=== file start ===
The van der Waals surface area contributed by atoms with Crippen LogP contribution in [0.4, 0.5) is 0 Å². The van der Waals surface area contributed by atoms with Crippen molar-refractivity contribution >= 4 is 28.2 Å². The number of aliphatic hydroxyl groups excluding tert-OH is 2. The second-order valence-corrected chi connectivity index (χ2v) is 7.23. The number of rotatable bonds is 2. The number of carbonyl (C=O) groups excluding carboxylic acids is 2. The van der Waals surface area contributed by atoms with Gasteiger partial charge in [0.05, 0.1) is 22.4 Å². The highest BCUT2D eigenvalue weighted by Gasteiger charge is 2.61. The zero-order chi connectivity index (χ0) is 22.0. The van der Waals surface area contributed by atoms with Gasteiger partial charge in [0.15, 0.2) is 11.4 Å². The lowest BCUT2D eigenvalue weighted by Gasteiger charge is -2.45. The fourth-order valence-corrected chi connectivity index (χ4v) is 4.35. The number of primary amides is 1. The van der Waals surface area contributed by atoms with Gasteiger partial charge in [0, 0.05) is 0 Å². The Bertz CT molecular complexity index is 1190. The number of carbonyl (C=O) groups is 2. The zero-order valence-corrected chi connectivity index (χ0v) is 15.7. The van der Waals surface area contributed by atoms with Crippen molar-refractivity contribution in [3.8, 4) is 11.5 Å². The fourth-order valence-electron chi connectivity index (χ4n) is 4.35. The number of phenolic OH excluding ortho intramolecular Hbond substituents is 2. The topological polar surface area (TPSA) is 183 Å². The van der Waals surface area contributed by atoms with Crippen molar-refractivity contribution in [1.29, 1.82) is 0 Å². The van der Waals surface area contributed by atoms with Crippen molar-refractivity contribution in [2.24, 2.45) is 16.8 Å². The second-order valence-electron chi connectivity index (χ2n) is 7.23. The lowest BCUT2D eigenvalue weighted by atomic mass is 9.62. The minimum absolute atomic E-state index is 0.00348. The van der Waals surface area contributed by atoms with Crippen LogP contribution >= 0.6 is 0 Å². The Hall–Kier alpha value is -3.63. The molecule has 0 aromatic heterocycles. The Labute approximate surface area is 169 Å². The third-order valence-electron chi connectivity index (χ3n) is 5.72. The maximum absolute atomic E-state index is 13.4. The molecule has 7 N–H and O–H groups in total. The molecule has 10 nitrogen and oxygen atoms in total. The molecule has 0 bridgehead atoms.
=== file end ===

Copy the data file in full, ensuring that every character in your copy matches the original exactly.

The van der Waals surface area contributed by atoms with Crippen LogP contribution in [0.4, 0.5) is 0 Å². The van der Waals surface area contributed by atoms with Crippen molar-refractivity contribution >= 4 is 28.2 Å². The number of aliphatic hydroxyl groups excluding tert-OH is 2. The second-order valence-corrected chi connectivity index (χ2v) is 7.23. The number of rotatable bonds is 2. The number of carbonyl (C=O) groups excluding carboxylic acids is 2. The van der Waals surface area contributed by atoms with Gasteiger partial charge in [0.05, 0.1) is 22.4 Å². The highest BCUT2D eigenvalue weighted by Gasteiger charge is 2.61. The zero-order chi connectivity index (χ0) is 22.0. The van der Waals surface area contributed by atoms with Gasteiger partial charge in [0.15, 0.2) is 11.4 Å². The lowest BCUT2D eigenvalue weighted by Gasteiger charge is -2.45. The fourth-order valence-corrected chi connectivity index (χ4v) is 4.35. The number of primary amides is 1. The van der Waals surface area contributed by atoms with Gasteiger partial charge in [0, 0.05) is 0 Å². The Bertz CT molecular complexity index is 1190. The number of carbonyl (C=O) groups is 2. The zero-order valence-corrected chi connectivity index (χ0v) is 15.7. The van der Waals surface area contributed by atoms with Crippen molar-refractivity contribution in [3.8, 4) is 11.5 Å². The fourth-order valence-electron chi connectivity index (χ4n) is 4.35. The number of phenolic OH excluding ortho intramolecular Hbond substituents is 2. The topological polar surface area (TPSA) is 183 Å². The van der Waals surface area contributed by atoms with Crippen molar-refractivity contribution in [1.29, 1.82) is 0 Å². The van der Waals surface area contributed by atoms with Crippen molar-refractivity contribution in [2.24, 2.45) is 16.8 Å². The second-order valence-electron chi connectivity index (χ2n) is 7.23. The lowest BCUT2D eigenvalue weighted by atomic mass is 9.62. The minimum absolute atomic E-state index is 0.00348. The van der Waals surface area contributed by atoms with Crippen LogP contribution >= 0.6 is 0 Å². The Hall–Kier alpha value is -3.63. The molecule has 0 aromatic heterocycles. The Labute approximate surface area is 169 Å². The third-order valence-electron chi connectivity index (χ3n) is 5.72. The maximum absolute atomic E-state index is 13.4. The molecule has 7 N–H and O–H groups in total. The molecule has 10 nitrogen and oxygen atoms in total. The molecule has 0 bridgehead atoms.